Can You Shield Work Papers From the IRS? Understanding the Boundaries of the "Work Product Doctrine"

September 21, 2009 — 1,400 views  
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A controversial new court case has led to anxiety at some corporations around the country. The decision, by the First Circuit U.S. Court of Appeals, stated that the IRS can peruse a company's internal tax accrual work papers created to determine if it could withstand an IRS audit.

Before the ruling, it was widely believed that these papers could be kept secret under a longstanding legal principle. Under the "work product doctrine," a business does not have to provide materials used "in anticipation" of litigation. However, the federal court ruled that the company was not protected by this doctrine because the documents were not specifically prepared for use in litigation.

With the "work product doctrine" now in question, some are worried that increased IRS access to business work papers will lead to more scrutiny from tax authorities and ultimately, more taxes, penalties and interest. As a result, companies may even record fewer details in their financial documents.

Facts of the case: Textron is a manufacturing conglomerate that produces Cessna airplanes and Bell helicopters, as well as other products. In 2006, the IRS asked to review all of Textron's work papers for 2001, in addition to the work papers prepared by its outside auditor, to determine the accuracy of the company's tax reserves for the year.

On their financial statements, publicly traded corporations must calculate tax reserves to account for contingent tax liabilities. In other words, they estimate how much money they will need if the IRS challenges debatable positions on tax returns.

The IRS issued an administrative summons requesting Textron's tax accrual work papers.

The documents in question included notes, a spreadsheet itemizing issues that could result in disagreements with the IRS, percentage estimates of how likely it would be that Textron would prevail in these disputes and the amount of money that the company should set aside in the event it was assessed additional tax in an IRS audit.

However, Textron refused to share this information with the IRS. In court, it challenged the summons by claiming that the work papers were protected by one or more of the following: the attorney-client privilege, the tax practitioner-client privilege, and the work product doctrine.

The district court ruled that Textron waived any applicable client privilege by disclosing the work papers to an independent auditor. However, it found that the documents were protected by the work product doctrine because they were prepared for the prospect of litigation. Undaunted, the IRS appealed.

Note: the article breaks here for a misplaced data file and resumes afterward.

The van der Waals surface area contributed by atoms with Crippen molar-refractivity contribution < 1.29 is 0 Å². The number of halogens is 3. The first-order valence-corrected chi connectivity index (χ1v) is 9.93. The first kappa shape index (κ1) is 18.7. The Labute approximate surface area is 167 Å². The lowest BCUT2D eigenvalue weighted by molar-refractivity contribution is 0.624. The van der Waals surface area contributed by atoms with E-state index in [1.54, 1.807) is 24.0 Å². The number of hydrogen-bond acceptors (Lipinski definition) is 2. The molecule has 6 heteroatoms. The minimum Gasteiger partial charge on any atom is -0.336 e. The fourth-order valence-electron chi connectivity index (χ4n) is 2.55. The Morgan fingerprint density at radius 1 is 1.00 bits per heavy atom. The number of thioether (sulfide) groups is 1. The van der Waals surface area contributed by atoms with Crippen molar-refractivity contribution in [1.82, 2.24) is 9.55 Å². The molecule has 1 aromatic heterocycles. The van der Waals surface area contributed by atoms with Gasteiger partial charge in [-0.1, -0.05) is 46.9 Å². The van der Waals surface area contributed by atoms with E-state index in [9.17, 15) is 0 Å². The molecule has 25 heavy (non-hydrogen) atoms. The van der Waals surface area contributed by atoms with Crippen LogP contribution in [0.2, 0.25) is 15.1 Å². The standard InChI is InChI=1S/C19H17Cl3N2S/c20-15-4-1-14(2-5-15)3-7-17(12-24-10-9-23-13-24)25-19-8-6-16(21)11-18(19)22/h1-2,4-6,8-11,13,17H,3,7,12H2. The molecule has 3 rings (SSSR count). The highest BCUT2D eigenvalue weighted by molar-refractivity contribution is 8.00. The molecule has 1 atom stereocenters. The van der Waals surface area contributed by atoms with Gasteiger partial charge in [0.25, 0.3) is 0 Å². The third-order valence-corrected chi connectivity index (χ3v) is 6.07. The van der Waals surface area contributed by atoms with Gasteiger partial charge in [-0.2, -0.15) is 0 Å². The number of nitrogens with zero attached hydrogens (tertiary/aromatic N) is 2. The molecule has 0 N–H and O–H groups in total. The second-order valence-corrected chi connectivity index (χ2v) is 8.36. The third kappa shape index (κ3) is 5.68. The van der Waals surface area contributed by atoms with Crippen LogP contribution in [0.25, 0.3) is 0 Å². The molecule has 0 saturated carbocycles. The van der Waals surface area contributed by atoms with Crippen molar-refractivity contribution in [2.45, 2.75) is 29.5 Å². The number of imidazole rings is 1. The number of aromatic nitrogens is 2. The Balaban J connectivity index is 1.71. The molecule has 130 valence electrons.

Initially, the First Circuit Court upheld the district court ruling in a decision with a small panel of judges. It ruled that tax accrual work papers were protected under the work product doctrine as "dual-purpose" documents -- prepared both in anticipation of litigation and for valid business reasons. But, amidst growing controversy, the First Circuit subsequently agreed to rehear the case "en banc" (with all the judges sitting on the panel).

Result: The judges in the majority noted that the work product doctrine is intended to protect work papers created for litigation purposes, not those used for preparing financial statements. The court concluded that the work papers in the case were created to support financial filings and gain auditor approval.

According to the ruling, the work product doctrine is not a privilege designed to help corporate advisers "prepare corporate documents or other materials in the ordinary course of business."

There is little concern that Textron would be discouraged from adequately preparing for a lawsuit, the court stated. And any such concern is outweighed by the practical problems facing the IRS in uncovering tax abuses by corporations.

Conversely, in a strongly worded statement, the dissenting judges argued that the new ruling is a "dangerous aberration" and has thrown the existing law for work product protection "into disarray." Detractors also say there could be a domino effect if tax practitioners must worry about that internal documents may later become available for governmental scrutiny.

With access to certain information, the dissenting judges stated, "the IRS will be able to immediately identify weak spots and know exactly how much Textron should be wiling to spend to settle each item." (Textron Inc. and Subsidiaries, 1st Circuit 07-2631, 8/13/09)

This latest development in the three-year dispute between the IRS and Textron raises serious issues about the protection afforded to internal work papers. It will take awhile for the full impact of the new decision to be felt. In the meantime, consult with your professional business advisers concerning any potential problems for your firm.


What's Ahead?

Tax accrual work papers are likely to garner more future attention in corporations and courts.

  • In recent years, the IRS has been more likely to request work papers in cases when it suspects a taxpayer of engaging in tax shelter transactions considered abusive.
  • The accounting standard "FIN 48" requires businesses and not-for-profits to disclose information about their potential tax liabilities and the financial risks they pose. There is some concern that the IRS could obtain a company's FIN 48 work papers to use in routine audits.
  • Court decisions, such as the Textron case described in this article, have come down on both sides of the argument involving the protection of tax work papers. Some tax experts say the issue may ultimately be decided by the U.S. Supreme Court.

Rea & Associates, Inc.